• The caller (i.e., the maker or initiator of the text) has the burden of establishing consent.
  • The fact that a consumer’s wireless number is in the contact list of another person’s wireless phone does not, by itself, demonstrate consent to receive robotexts.
  • Where a caller has the requisite consent, and reasonably relies on that consent, but the consenting recipient’s number has been reassigned to a new person, the caller will not be liable for the first text sent to the new person, but will be for subsequent texts, even if not notified of the reassignment and even if the new recipient does not object.

What the Advisory does not discuss:

  • The Advisory does not detail the many technical requirements for compliant robotexts, but warns in a footnote that callers will be responsible for them and “should read the full text of the relevant portion of the TCPA and corresponding Commission rules, respectively, at 47 U.S.C. Section 227 and 47 CFR Section 64.1200, as well as FCC orders interpreting and/or applying those provisions.” (Detailed text marketing guidance materials are available from the author.)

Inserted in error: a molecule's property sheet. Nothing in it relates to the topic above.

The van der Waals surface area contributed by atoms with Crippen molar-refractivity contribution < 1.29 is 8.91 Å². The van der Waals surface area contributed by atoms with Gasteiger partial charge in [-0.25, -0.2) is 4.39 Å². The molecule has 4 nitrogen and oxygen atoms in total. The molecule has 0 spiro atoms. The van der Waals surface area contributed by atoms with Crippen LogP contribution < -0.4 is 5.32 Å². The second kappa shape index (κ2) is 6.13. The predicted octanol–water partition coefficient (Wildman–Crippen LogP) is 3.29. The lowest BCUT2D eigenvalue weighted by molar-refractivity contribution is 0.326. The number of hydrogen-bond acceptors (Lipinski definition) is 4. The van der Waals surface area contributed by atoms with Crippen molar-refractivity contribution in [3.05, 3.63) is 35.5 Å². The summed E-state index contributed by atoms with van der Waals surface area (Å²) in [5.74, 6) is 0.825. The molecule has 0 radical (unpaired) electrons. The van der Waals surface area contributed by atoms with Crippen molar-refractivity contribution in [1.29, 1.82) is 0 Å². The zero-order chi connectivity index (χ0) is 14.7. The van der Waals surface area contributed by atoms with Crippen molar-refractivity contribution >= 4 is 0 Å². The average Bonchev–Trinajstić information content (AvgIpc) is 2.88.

• The Advisory does give guidance on when a company that promotes or facilitates forward-to-friend or text-to-friend tools or campaigns will be deemed responsible for ensuring that the recipient has given the requisite consent to receive the text, and for managing opt-out terminations of that consent. This is particularly disappointing given that the FCC touched on this issue in the 2015 FCC TCPA Omnibus Ruling and Order, but did not draw clear lines to establish when the friend, rather than the company promoting or facilitating the tool or campaign, is solely responsible. A more detailed discussion of this issue is available here.
  • The Advisory does not discuss what would be reasonable to rely upon for ongoing consent related to a number that has been reassigned where there has been no termination of consent provided. For instance, is failure to check carriers’ lists of reassigned numbers unreasonable? Practically, since the FCC’s safe harbor is a single text to a reassigned number, companies should be obtaining and scrubbing against reassigned number lists.